A donor-advised fund is another option for individuals and families wishing to manage charitable giving. Donors give artwork to the charity of choice, the charity sells the works and proceeds are used to establish the donor-advised fund. Donors determine how proceeds are dispersed and, since the fund is tax-exempt, avoid paying capital-gain taxes. One drawback, however, to the donor-advised fund: donors are only able to deduct what they paid for the work, rather than the current fair-market value.

Collectors selling artwork in boom markets stand to make huge profits but are hit with up to 28 percent capital-gain taxes. However, by gifting a painting to a museum, donors are eligible to deduct the current fair-market value, since the receiving party (museum) is using the artwork for the museum’s tax-exempt purpose.

Until recently, fractional gifting was one way collectors could share their collections with museums. It was advantageous for collectors to gift in fractions to a museum over several years; terms are negotiated between collector and museum. When the artwork was not in the museum it was kept in the collector’s home. The donor would reap increasing tax deductions for each fraction donated as the artwork appreciated, until the entire interest in the work was given away to the museum. However, the Pension Protection Act of 2006 included a provision severely limiting donors’ ability to gift over a period of years, capping deductions and creating adverse tax consequences.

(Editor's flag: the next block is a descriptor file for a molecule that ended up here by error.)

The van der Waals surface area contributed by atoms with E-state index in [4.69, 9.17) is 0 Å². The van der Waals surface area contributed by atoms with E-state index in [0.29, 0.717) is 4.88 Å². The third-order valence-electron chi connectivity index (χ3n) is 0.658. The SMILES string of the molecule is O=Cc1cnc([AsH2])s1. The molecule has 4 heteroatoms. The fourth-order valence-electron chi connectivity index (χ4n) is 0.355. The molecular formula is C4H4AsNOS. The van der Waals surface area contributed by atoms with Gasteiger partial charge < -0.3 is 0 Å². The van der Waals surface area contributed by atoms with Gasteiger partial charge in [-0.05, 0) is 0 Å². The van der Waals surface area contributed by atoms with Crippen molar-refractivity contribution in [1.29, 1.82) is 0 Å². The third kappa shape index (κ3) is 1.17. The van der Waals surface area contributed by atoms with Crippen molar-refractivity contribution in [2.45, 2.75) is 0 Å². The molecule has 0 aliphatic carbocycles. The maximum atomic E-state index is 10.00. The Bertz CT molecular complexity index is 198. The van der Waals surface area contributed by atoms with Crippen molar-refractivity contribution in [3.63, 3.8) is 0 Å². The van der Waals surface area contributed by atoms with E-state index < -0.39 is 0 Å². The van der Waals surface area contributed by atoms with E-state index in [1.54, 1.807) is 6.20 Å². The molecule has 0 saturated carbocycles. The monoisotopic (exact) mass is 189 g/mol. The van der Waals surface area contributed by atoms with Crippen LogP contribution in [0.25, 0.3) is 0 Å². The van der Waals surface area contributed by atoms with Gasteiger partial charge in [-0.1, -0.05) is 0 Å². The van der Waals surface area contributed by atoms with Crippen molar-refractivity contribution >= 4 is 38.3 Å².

In July 2008, the Senate Finance Committee agreed in principle to “loosen stringent limits… that made partial gifts less advantageous for donors.” Art collectors and institutions alike will follow this provision as it makes it way through the legislature.

Despite concerns of liquidity and irrational pricing, top-quality art remains a stable financial investment during turbulent times. Still, the subjective nature of what is considered art, or collectible and valuable art, dictates that financial gain should never be the sole reason for making the purchase. Discover your passion, develop a collectors eye and consult a reputable art advisor. Remember that while financial gain can be elusive, the art you own will pay dividends if it enhances your quality of life and that of future generations.

Gigi Harris and Steven Weber are investment advisors for the Bedminster Group, a fee-only advisor providing investment and financial counsel to clients in the Lowcountry since 1997. The information contained herein was obtained from sources considered reliable. Accuracy cannot be guaranteed. This is not a solicitation to buy or sell any securities. Furthermore, opinions expressed are solely those of the author and do not necessarily reflect those from any other source.